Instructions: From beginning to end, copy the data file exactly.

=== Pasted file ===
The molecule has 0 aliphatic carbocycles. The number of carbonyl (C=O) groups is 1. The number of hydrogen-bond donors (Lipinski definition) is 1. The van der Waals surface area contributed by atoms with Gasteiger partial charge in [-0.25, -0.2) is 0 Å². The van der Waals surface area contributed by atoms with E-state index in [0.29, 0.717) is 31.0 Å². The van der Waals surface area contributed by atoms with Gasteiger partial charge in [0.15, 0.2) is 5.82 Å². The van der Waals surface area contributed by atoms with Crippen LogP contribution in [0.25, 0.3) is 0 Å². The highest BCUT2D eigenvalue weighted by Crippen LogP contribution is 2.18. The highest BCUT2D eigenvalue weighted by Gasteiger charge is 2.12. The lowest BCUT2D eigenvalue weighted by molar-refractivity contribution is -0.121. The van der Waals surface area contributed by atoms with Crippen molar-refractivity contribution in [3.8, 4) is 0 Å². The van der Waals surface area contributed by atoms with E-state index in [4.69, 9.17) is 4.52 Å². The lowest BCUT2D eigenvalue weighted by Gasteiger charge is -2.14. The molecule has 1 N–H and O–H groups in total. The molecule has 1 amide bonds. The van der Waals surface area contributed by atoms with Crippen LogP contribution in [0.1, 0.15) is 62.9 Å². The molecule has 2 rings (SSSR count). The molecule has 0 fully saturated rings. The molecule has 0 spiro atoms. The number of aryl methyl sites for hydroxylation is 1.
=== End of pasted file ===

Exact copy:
The molecule has 0 aliphatic carbocycles. The number of carbonyl (C=O) groups is 1. The number of hydrogen-bond donors (Lipinski definition) is 1. The van der Waals surface area contributed by atoms with Gasteiger partial charge in [-0.25, -0.2) is 0 Å². The van der Waals surface area contributed by atoms with E-state index in [0.29, 0.717) is 31.0 Å². The van der Waals surface area contributed by atoms with Gasteiger partial charge in [0.15, 0.2) is 5.82 Å². The van der Waals surface area contributed by atoms with Crippen LogP contribution in [0.25, 0.3) is 0 Å². The highest BCUT2D eigenvalue weighted by Crippen LogP contribution is 2.18. The highest BCUT2D eigenvalue weighted by Gasteiger charge is 2.12. The lowest BCUT2D eigenvalue weighted by molar-refractivity contribution is -0.121. The van der Waals surface area contributed by atoms with Crippen molar-refractivity contribution in [3.8, 4) is 0 Å². The van der Waals surface area contributed by atoms with E-state index in [4.69, 9.17) is 4.52 Å². The lowest BCUT2D eigenvalue weighted by Gasteiger charge is -2.14. The molecule has 1 N–H and O–H groups in total. The molecule has 1 amide bonds. The van der Waals surface area contributed by atoms with Crippen LogP contribution in [0.1, 0.15) is 62.9 Å². The molecule has 2 rings (SSSR count). The molecule has 0 fully saturated rings. The molecule has 0 spiro atoms. The number of aryl methyl sites for hydroxylation is 1.